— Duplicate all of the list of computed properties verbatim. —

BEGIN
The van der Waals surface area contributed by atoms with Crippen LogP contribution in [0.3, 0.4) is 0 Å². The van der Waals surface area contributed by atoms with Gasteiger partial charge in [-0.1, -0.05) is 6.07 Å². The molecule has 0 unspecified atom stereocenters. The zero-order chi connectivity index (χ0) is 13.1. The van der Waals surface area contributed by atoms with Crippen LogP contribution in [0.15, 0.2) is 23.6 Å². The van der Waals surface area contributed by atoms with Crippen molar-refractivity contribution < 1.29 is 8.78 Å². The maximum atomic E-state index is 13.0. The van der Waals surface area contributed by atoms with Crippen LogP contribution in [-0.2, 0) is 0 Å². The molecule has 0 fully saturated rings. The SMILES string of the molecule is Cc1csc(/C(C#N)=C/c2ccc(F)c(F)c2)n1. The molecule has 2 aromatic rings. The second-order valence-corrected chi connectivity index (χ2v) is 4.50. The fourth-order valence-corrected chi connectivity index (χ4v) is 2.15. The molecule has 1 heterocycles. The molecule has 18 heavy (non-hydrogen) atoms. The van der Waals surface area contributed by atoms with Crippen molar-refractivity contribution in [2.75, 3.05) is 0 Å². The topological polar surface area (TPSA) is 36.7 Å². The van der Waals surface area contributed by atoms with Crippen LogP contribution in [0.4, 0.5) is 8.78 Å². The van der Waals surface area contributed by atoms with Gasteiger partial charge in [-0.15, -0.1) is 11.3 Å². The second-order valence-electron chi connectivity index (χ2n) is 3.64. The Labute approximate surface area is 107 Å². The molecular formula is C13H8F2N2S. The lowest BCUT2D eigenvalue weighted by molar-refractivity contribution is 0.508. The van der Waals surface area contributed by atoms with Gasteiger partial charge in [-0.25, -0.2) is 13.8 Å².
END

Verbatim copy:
The van der Waals surface area contributed by atoms with Crippen LogP contribution in [0.3, 0.4) is 0 Å². The van der Waals surface area contributed by atoms with Gasteiger partial charge in [-0.1, -0.05) is 6.07 Å². The molecule has 0 unspecified atom stereocenters. The zero-order chi connectivity index (χ0) is 13.1. The van der Waals surface area contributed by atoms with Crippen LogP contribution in [0.15, 0.2) is 23.6 Å². The van der Waals surface area contributed by atoms with Crippen molar-refractivity contribution < 1.29 is 8.78 Å². The maximum atomic E-state index is 13.0. The van der Waals surface area contributed by atoms with Crippen LogP contribution in [-0.2, 0) is 0 Å². The molecule has 0 fully saturated rings. The SMILES string of the molecule is Cc1csc(/C(C#N)=C/c2ccc(F)c(F)c2)n1. The molecule has 2 aromatic rings. The second-order valence-corrected chi connectivity index (χ2v) is 4.50. The fourth-order valence-corrected chi connectivity index (χ4v) is 2.15. The molecule has 1 heterocycles. The molecule has 18 heavy (non-hydrogen) atoms. The van der Waals surface area contributed by atoms with Crippen molar-refractivity contribution in [2.75, 3.05) is 0 Å². The topological polar surface area (TPSA) is 36.7 Å². The van der Waals surface area contributed by atoms with Crippen LogP contribution in [0.4, 0.5) is 8.78 Å². The van der Waals surface area contributed by atoms with Gasteiger partial charge in [-0.15, -0.1) is 11.3 Å². The second-order valence-electron chi connectivity index (χ2n) is 3.64. The Labute approximate surface area is 107 Å². The molecular formula is C13H8F2N2S. The lowest BCUT2D eigenvalue weighted by molar-refractivity contribution is 0.508. The van der Waals surface area contributed by atoms with Gasteiger partial charge in [-0.25, -0.2) is 13.8 Å².